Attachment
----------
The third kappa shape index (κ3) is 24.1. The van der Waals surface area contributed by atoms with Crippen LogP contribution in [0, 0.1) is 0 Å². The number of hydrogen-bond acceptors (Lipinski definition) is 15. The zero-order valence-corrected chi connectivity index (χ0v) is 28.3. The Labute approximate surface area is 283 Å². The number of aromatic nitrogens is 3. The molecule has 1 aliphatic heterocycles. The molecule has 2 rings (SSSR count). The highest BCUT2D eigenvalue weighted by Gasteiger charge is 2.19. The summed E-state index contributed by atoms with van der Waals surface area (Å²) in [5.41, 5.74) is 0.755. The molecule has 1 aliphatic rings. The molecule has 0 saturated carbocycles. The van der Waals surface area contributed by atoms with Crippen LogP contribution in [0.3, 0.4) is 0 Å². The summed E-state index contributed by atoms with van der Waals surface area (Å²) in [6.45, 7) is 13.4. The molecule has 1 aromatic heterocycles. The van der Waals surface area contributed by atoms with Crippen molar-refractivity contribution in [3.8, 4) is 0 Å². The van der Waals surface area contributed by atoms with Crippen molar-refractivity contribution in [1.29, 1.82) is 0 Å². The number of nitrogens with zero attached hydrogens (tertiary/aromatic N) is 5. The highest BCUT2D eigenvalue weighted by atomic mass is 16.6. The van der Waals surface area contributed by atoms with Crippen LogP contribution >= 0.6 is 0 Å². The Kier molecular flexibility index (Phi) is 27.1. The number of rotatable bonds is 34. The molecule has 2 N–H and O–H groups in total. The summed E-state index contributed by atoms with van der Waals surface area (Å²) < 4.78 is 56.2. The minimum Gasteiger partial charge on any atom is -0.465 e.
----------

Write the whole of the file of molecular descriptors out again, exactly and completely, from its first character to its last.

The third kappa shape index (κ3) is 24.1. The van der Waals surface area contributed by atoms with Crippen LogP contribution in [0, 0.1) is 0 Å². The number of hydrogen-bond acceptors (Lipinski definition) is 15. The zero-order valence-corrected chi connectivity index (χ0v) is 28.3. The Labute approximate surface area is 283 Å². The number of aromatic nitrogens is 3. The molecule has 1 aliphatic heterocycles. The molecule has 2 rings (SSSR count). The highest BCUT2D eigenvalue weighted by Gasteiger charge is 2.19. The summed E-state index contributed by atoms with van der Waals surface area (Å²) in [5.41, 5.74) is 0.755. The molecule has 1 aliphatic rings. The molecule has 0 saturated carbocycles. The van der Waals surface area contributed by atoms with Crippen LogP contribution in [0.3, 0.4) is 0 Å². The summed E-state index contributed by atoms with van der Waals surface area (Å²) in [6.45, 7) is 13.4. The molecule has 1 aromatic heterocycles. The van der Waals surface area contributed by atoms with Crippen molar-refractivity contribution in [3.8, 4) is 0 Å². The van der Waals surface area contributed by atoms with Crippen molar-refractivity contribution in [1.29, 1.82) is 0 Å². The number of nitrogens with zero attached hydrogens (tertiary/aromatic N) is 5. The highest BCUT2D eigenvalue weighted by atomic mass is 16.6. The van der Waals surface area contributed by atoms with Crippen LogP contribution >= 0.6 is 0 Å². The Kier molecular flexibility index (Phi) is 27.1. The number of rotatable bonds is 34. The molecule has 2 N–H and O–H groups in total. The summed E-state index contributed by atoms with van der Waals surface area (Å²) < 4.78 is 56.2. The minimum Gasteiger partial charge on any atom is -0.465 e.